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Viva CalleSJ is back this weekend — but San Jose may cut back future events

Viva CalleSJ is back this weekend — but San Jose may cut back future events

Viva CalleSJ is back on Sunday, once again closing about six miles of San Jose streets to vehicle traffic and opening them to bikes, pedestrians, skateboarders and strollers. The open-streets events have been increasingly popular since they started here in 2015, leading up to it happening three times this year.

But you should enjoy it while you can because the San Jose City Council may vote next week to curtail the Viva CalleSJ program, as well as the citywide Viva Parks initiative. The proposed cuts are part of an effort to re-balance the city’s budget after room is made for raises with unionized workers that were agreed to last month to avoid a strike.

The cuts would reduce the number of Viva CalleSJ events from three to two and would eliminate 25 percent of the 100 Viva Parks outdoor activations that take place throughout the city, as well as reduce positions in the Parks, Recreation and Neighborhood Services department. By comparison, there are eight open-streets events scheduled in Los Angeles for this year.

Ed Solis, the city’s former Viva Calle czar who retired this summer, fought for years to get permanent funding for the program included in the city’s general budget instead of having it rely on one-time grants and other temporary funding sources. He says it will probably take years to get back to full funding  — especially the personnel positions — if the council votes to cut it next week.

“Viva CalleSJ and Viva Parks are equity and access programs designed to engage and activate our most needy communities. It’s a big hit to underserved areas of San Jose,” said Solis, who has been rallying advocates to make their views known at next Tuesday’s council meeting.

But another good way for residents to show their support for Viva CalleSJ is to come out to Sunday’s event, which will connect activity hubs in Japantown, at Kelley Park and at Tamien Park in the Calle Willow neighborhood between 10 a.m. to 3 p.m. The route will close Fourth Street between downtown and Japantown, Second Street from downtown south to Willow Street and Keyes Street/Willow Street between Senter Road and Pepitone Avenue. You can get a map and other information at www.vivacallesj.org.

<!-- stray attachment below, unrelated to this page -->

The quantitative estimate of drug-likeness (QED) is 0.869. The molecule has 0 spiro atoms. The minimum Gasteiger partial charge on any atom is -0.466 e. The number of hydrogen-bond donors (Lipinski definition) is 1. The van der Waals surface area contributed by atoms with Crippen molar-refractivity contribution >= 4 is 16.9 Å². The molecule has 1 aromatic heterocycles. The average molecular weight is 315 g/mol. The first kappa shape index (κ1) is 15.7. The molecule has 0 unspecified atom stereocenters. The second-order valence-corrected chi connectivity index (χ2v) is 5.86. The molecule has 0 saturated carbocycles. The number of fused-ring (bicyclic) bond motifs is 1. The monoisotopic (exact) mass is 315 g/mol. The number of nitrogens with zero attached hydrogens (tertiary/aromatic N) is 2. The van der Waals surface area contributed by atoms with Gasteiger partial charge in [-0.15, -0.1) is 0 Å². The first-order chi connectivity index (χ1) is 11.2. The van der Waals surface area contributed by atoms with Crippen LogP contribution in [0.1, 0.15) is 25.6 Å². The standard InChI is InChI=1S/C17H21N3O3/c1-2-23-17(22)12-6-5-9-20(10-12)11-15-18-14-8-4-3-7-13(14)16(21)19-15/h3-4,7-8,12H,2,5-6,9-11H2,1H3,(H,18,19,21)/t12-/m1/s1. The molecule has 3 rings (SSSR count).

There’ll be food trucks entertainment at the hubs, including a BMX stunt team at Keyes and Senter, wrestling matches at Parque de los Pobladores downtown, free admission to Viva CalleSJ participants to Happy Hollow Park & Zoo, DJ music at Tamien Park, and both San Jose Taiko and San Jose Jazz’s Boom Box truck in Japantown.

WHERE THE CARS ARE: While vehicles won’t be allowed in the Viva CalleSJ zones, there’ll be a lot of cool cars and custom vehicles in Willow Glen as the Goombahs Car Club holds its 15th annual car show and food drive Sunday on Lincoln Avenue. Bay Area car customizer John D’Agostino will be the guest of honor during the festivities, which run from 9 a.m. to 4 p.m. And while it’s free to check out the cars, donations of cash, or  canned and boxed food for Second Harvest of Silicon Valley are appreciated.

PARK PLACES: It’s hard to believe that no new parkland has been added in Palo Alto in two decades, but it’s true. Or at least it was true until Thursday, when the groundbreaking took place for the $4 million renovation and expansion of John Boulware Park on Fernando Avenue. Improvements to the existing 1.5-acre park were already in the works when Palo Alto purchased a 0.8-acre adjacent lot and expanded the park project.

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The additions will include an asphalt basketball court, a synthetic turf dog park and a bocce court with a shaded picnic area. There’ll also be new playground equipment, including accessible equipment, and public art. The park will be closed during construction, which should wrap up next fall.

And if you’re wondering, John Boulware was a farmer who lived in what was then still Mayfield from 1861 until his death in 1894. He served on the Mayfield school board and was a Santa Clara County supervisor for four years in the 1870s, during  which time he was involved in laying out the route for Embarcadero Road.